More than five years after the initial consultation and following a delay due to the Coronavirus pandemic, the Register of Persons Holding a Controlled Interest in Land ("the RCI") became operational on 1 April 2022.
Why is Scotland getting another new Register?
As we reported previously, for a variety of different reasons, it can be helpful (or necessary) to know who owns or controls a particular building or piece of land.
However, simply looking at the title deeds or the publicly available property registers won't always give a sufficiently clear answer about who ultimately controls the land or building and who makes the decisions in respect of it. It is to this end that the Land Reform (Scotland) Act 2016 (Register of Persons Holding a Controlled Interest in Land) Regulations 2021 ("the Regulations") were passed, their primary aim being to improve transparency when it comes to land ownership in Scotland.
Key concepts and terms
The Regulations apply to certain categories of owners of land and tenants of registrable leases (leases of over 20 years) in Scotland where there is someone else with significant influence or control over the decision making in relation to that land and that controlling interest is not transparent.
Key to understanding the Regulations is getting to grips with the new terminology:
- An Associate is the term used for the individual or entity who, in terms of the Regulations, is associated with and has the right to exercise, or actually exercises significant influence or control over an owner or registered tenant's dealings with land; and
- A Recorded Person is the term used for a registered owner or tenant (of a lease of over 20 years) who has an Associate, and who as a result must register details in the RCI.
The concepts of control and significant influence are also key. The Regulations provide that a reference to control is a reference to where a person can direct the activities of another and a reference to significant influence is a reference to where a person is able to ensure that another person will typically adopt the approach that the person desires.
Each entry in the RCI will be specific to a property in respect of which there is some sort of controlling interest and will contain information about the Recorded Person and any Associates.
Who will the Regulations affect?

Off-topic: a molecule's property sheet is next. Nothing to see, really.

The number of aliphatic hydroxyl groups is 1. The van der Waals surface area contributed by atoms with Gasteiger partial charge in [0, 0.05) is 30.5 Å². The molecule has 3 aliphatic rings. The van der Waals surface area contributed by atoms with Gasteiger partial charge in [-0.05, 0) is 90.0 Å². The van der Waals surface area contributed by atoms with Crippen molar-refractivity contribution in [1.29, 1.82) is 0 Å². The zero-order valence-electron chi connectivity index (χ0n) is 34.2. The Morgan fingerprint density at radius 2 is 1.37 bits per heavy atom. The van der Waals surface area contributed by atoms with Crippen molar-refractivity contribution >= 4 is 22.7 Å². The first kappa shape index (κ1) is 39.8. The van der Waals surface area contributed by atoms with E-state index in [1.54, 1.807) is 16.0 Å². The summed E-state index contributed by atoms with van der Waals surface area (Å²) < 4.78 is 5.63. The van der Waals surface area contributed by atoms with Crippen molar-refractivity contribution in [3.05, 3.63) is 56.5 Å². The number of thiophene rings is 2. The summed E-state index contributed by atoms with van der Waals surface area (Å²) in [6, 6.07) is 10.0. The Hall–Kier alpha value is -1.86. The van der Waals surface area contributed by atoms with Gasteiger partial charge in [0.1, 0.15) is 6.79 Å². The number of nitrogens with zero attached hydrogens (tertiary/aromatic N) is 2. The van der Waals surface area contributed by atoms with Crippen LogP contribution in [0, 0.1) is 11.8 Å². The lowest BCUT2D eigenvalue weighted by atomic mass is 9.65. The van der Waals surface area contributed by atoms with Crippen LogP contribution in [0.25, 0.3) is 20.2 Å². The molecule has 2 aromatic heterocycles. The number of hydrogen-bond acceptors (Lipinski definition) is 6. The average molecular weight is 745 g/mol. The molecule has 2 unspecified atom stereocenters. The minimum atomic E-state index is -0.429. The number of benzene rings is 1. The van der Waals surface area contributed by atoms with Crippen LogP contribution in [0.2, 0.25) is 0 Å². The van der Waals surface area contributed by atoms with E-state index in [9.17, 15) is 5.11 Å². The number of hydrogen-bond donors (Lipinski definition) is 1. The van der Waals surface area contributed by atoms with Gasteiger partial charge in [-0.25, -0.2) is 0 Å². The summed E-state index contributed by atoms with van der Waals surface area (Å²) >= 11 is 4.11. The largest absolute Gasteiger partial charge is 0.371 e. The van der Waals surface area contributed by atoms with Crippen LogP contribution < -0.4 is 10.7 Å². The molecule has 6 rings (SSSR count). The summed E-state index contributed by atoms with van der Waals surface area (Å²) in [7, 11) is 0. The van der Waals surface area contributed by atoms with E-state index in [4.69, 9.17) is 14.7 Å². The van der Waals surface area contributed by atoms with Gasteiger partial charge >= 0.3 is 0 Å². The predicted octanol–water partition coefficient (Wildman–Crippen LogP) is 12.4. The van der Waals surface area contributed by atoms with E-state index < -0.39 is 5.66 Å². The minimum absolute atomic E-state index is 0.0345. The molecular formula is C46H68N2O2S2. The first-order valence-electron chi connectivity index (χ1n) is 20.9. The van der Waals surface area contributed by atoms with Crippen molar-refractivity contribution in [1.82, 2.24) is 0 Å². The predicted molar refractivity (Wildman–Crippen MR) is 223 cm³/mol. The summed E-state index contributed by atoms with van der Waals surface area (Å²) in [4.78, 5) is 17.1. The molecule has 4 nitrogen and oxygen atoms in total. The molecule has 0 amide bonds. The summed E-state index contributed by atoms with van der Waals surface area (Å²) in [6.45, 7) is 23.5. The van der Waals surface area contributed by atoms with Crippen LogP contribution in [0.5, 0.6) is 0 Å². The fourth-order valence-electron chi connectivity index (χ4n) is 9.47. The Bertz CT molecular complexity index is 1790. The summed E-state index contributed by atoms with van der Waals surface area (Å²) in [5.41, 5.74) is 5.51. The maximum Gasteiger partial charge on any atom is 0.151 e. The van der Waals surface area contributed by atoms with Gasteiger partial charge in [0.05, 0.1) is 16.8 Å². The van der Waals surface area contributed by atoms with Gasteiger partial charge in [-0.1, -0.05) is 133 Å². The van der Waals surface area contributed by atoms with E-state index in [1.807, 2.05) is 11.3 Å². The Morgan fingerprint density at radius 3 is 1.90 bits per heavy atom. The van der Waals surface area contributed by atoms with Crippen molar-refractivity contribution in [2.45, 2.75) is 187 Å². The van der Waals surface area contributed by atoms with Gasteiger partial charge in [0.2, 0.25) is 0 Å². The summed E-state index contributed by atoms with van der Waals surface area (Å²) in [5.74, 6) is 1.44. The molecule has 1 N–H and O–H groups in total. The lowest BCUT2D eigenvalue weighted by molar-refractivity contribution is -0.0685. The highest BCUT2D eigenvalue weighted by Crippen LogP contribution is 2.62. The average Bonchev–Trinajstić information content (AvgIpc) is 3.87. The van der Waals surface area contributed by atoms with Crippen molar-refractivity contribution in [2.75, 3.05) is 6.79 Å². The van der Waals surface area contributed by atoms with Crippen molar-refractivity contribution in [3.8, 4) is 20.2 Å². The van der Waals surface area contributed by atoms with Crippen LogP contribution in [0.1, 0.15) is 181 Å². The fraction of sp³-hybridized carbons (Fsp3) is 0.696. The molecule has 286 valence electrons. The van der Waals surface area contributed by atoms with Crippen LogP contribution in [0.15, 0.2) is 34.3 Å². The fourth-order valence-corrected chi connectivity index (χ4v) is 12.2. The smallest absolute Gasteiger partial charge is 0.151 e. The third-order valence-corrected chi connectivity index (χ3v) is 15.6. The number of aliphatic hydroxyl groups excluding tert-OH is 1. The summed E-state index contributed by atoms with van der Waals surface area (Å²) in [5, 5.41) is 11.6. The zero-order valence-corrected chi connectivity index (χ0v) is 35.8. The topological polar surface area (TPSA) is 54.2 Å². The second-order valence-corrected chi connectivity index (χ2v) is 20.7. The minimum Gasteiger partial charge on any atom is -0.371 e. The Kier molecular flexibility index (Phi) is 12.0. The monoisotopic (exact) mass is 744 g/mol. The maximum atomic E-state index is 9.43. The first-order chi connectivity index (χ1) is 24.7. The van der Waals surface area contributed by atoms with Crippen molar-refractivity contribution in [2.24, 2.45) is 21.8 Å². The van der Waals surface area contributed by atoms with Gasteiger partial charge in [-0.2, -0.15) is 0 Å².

Not all owners and registered tenants will require to make an entry in the RCI. The Regulations provide for five categories where an owner or registered tenant may be in scope. For each of the five categories the Regulations state the conditions and exceptions that make someone an Associate, however the provisions are complex and often deciding whether there is an Associate (and thus reporting obligations under the RCI) is not a straightforward task.
The five categories are:
- Where the owner or registered tenant is an individual and there is a person (the Associate) who has entered into a contract or other arrangement with that individual so that the land is owned or leased on the person's behalf (e.g. the individual has acquired the property as a nominee for someone else (the Associate)) or so that they have the right to exercise, or actually exercise significant influence or control over the individual's dealings with the land.
- Where land is held by or on behalf of a partnership. There are complex rules for establishing Associates where land is held by or on behalf of a partnership however broadly all general partners of the partnership who are not named on the title or lease must be registered as Associates in the RCI in addition to any individual who has the right to exercise, or who actually exercises, significant influence or control over the partnership.
- Where land is held by a trustee, or otherwise on behalf of a trust. Again, the rules for establishing Associates where land is held on behalf of a trust are complex however in general any trustees of the trust who are not among the trustees named on the title or lease must be registered as Associates in addition to any individual who has the right to exercise or who actually exercises significant influence or control over the trust.
- Where land is held on behalf of an unincorporated association. Any person who is responsible for the general control and management of the unincorporated association but who is not registered as an owner or tenant of the land must be registered as an Associate. This will be for example the chair, treasurer or secretary of the unincorporated association.
- Where the owner or registered tenant is an Overseas Entity. Here Associates are those who hold more than 25% of the voting rights in the Recorded Person, or those who hold the power to appoint or remove a majority of the board of directors of the Recorded Person, or, those who otherwise have the right to exercise or who actually exercise significant influence or control over the decision making of the Recorded Person, particularly in respect of its dealings with land.